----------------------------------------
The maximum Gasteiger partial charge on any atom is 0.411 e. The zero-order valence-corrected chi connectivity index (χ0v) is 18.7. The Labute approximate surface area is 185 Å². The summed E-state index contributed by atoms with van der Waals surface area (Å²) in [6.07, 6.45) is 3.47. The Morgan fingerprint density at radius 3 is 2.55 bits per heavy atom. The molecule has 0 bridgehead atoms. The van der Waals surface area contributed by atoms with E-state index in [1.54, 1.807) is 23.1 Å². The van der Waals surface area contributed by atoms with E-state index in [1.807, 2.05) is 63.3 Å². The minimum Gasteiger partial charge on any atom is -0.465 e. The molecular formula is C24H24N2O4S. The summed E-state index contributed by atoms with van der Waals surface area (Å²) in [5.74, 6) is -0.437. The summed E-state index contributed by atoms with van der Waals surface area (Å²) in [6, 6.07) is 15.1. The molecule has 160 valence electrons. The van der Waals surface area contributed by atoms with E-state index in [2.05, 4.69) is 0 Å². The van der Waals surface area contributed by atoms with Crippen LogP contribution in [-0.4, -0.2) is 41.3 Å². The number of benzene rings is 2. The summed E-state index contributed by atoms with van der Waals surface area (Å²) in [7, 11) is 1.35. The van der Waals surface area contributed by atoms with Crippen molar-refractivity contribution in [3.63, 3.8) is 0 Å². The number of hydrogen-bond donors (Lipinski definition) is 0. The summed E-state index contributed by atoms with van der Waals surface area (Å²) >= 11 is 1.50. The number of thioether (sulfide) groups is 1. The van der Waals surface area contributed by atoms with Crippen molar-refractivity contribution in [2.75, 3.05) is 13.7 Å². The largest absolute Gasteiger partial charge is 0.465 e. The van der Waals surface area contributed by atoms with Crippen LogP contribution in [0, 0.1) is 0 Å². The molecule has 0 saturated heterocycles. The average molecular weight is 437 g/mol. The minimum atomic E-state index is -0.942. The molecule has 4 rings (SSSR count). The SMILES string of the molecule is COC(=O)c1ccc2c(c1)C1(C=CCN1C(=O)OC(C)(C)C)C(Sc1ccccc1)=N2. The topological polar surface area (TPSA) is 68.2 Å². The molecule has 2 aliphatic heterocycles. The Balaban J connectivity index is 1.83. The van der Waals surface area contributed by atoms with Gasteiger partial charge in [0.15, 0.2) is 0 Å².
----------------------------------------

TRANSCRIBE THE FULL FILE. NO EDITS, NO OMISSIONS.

The maximum Gasteiger partial charge on any atom is 0.411 e. The zero-order valence-corrected chi connectivity index (χ0v) is 18.7. The Labute approximate surface area is 185 Å². The summed E-state index contributed by atoms with van der Waals surface area (Å²) in [6.07, 6.45) is 3.47. The Morgan fingerprint density at radius 3 is 2.55 bits per heavy atom. The molecule has 0 bridgehead atoms. The van der Waals surface area contributed by atoms with E-state index in [1.54, 1.807) is 23.1 Å². The van der Waals surface area contributed by atoms with E-state index in [1.807, 2.05) is 63.3 Å². The minimum Gasteiger partial charge on any atom is -0.465 e. The molecular formula is C24H24N2O4S. The summed E-state index contributed by atoms with van der Waals surface area (Å²) in [5.74, 6) is -0.437. The summed E-state index contributed by atoms with van der Waals surface area (Å²) in [6, 6.07) is 15.1. The molecule has 160 valence electrons. The van der Waals surface area contributed by atoms with E-state index in [2.05, 4.69) is 0 Å². The van der Waals surface area contributed by atoms with Crippen LogP contribution in [-0.4, -0.2) is 41.3 Å². The number of benzene rings is 2. The summed E-state index contributed by atoms with van der Waals surface area (Å²) in [7, 11) is 1.35. The van der Waals surface area contributed by atoms with Crippen molar-refractivity contribution in [3.63, 3.8) is 0 Å². The number of hydrogen-bond donors (Lipinski definition) is 0. The summed E-state index contributed by atoms with van der Waals surface area (Å²) >= 11 is 1.50. The number of thioether (sulfide) groups is 1. The van der Waals surface area contributed by atoms with Crippen molar-refractivity contribution in [2.75, 3.05) is 13.7 Å². The largest absolute Gasteiger partial charge is 0.465 e. The van der Waals surface area contributed by atoms with Crippen LogP contribution in [0, 0.1) is 0 Å². The molecule has 0 saturated heterocycles. The average molecular weight is 437 g/mol. The minimum atomic E-state index is -0.942. The molecule has 4 rings (SSSR count). The SMILES string of the molecule is COC(=O)c1ccc2c(c1)C1(C=CCN1C(=O)OC(C)(C)C)C(Sc1ccccc1)=N2. The topological polar surface area (TPSA) is 68.2 Å². The molecule has 2 aliphatic heterocycles. The Balaban J connectivity index is 1.83. The van der Waals surface area contributed by atoms with Gasteiger partial charge in [0.15, 0.2) is 0 Å².